The presence of Aristotle in byzantine theology

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2 Scopus citations

Abstract

Any attempt to survey the place of Aristotle within Byzantine theology must begin by recognizing that the category of “Byzantine theology” is itself a modern construction. The Byzantines did not think of themselves as Byzantines, but as Romans. This fact is not merely a matter of nomenclature, but a reminder of their strong sense of continuity with the classical and early Christian past. As regards theology, in particular, the Byzantines saw no sharp line dividing their own times from the foundational era of Christianity. Although they recognized the authority of the Church Fathers, they did not think in terms of a closed and completed “age of the Fathers.” The holy and God-bearing Fathers (as the Byzantines would have called them) were not limited to a particular time or place, but included all who had faithfully received and expounded the True Faith, particularly in response to heresy. From the Byzantine standpoint - which remains that of the Eastern Orthodox Church today - such persons will never cease to be found within the Church, for they constitute the living seal of its guidance by the Holy Spirit. To understand the role of Aristotle within Byzantine theology, then, one must begin with some sense of his place within early Christian thought. At one level this was rather minimal. Aristotle was never regarded, by either Christians or pagans, as a guide to the spiritual life of the order of Pythagoras or Plato. Several of the Church Fathers found the writings of these latter two so impressive that they supposed these authors must have read the books of Moses during their travels in Egypt. No one ever made a similar suggestion about Aristotle. When Aristotle is mentioned by the Fathers, it is often for the purpose of denouncing certain of his teachings that they regard as impious, such as the mortality of the soul, the restriction of divine providence to the heavens, and the view that human happiness depends upon external goods. Occasionally he was also criticized for holding that the universe is eternal and uncreated, although since this view was widespread in antiquity it was not always associated specifically with Aristotle.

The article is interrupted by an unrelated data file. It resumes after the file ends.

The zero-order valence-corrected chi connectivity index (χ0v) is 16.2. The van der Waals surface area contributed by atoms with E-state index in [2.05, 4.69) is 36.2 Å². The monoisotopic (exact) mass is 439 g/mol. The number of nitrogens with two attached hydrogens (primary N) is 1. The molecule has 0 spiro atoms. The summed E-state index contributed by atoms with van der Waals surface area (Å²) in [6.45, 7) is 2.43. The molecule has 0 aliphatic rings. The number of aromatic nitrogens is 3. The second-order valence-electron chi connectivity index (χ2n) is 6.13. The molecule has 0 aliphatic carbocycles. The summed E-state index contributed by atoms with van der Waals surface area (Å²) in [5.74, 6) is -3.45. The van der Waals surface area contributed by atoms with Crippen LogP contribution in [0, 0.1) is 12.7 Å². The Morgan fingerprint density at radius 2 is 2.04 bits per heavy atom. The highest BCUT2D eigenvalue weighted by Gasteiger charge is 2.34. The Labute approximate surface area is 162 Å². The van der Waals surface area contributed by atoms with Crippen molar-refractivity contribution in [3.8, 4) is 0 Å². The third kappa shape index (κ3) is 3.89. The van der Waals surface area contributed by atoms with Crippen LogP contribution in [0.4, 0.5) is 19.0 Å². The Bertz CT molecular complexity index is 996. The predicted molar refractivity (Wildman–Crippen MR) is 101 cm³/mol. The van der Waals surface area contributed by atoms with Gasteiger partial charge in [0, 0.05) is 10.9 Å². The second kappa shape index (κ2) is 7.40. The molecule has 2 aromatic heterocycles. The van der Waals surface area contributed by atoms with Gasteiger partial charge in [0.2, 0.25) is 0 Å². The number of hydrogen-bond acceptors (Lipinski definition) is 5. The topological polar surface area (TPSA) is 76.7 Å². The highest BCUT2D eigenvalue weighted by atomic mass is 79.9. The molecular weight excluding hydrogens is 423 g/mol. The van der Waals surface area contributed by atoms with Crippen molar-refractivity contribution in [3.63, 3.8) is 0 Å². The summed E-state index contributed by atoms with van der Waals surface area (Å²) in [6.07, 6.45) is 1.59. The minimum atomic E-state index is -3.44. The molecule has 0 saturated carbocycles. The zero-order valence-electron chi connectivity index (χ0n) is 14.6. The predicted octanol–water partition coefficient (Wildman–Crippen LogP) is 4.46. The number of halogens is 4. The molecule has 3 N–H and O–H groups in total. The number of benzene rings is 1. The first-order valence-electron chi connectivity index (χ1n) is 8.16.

Original languageEnglish
Title of host publicationThe Cambridge Intellectual History of Byzantium
Pages381-396
Number of pages16
ISBN (Electronic)9781107300859
DOIs
StatePublished - Jan 1 2017

ASJC Scopus subject areas

  • Arts and Humanities (all)

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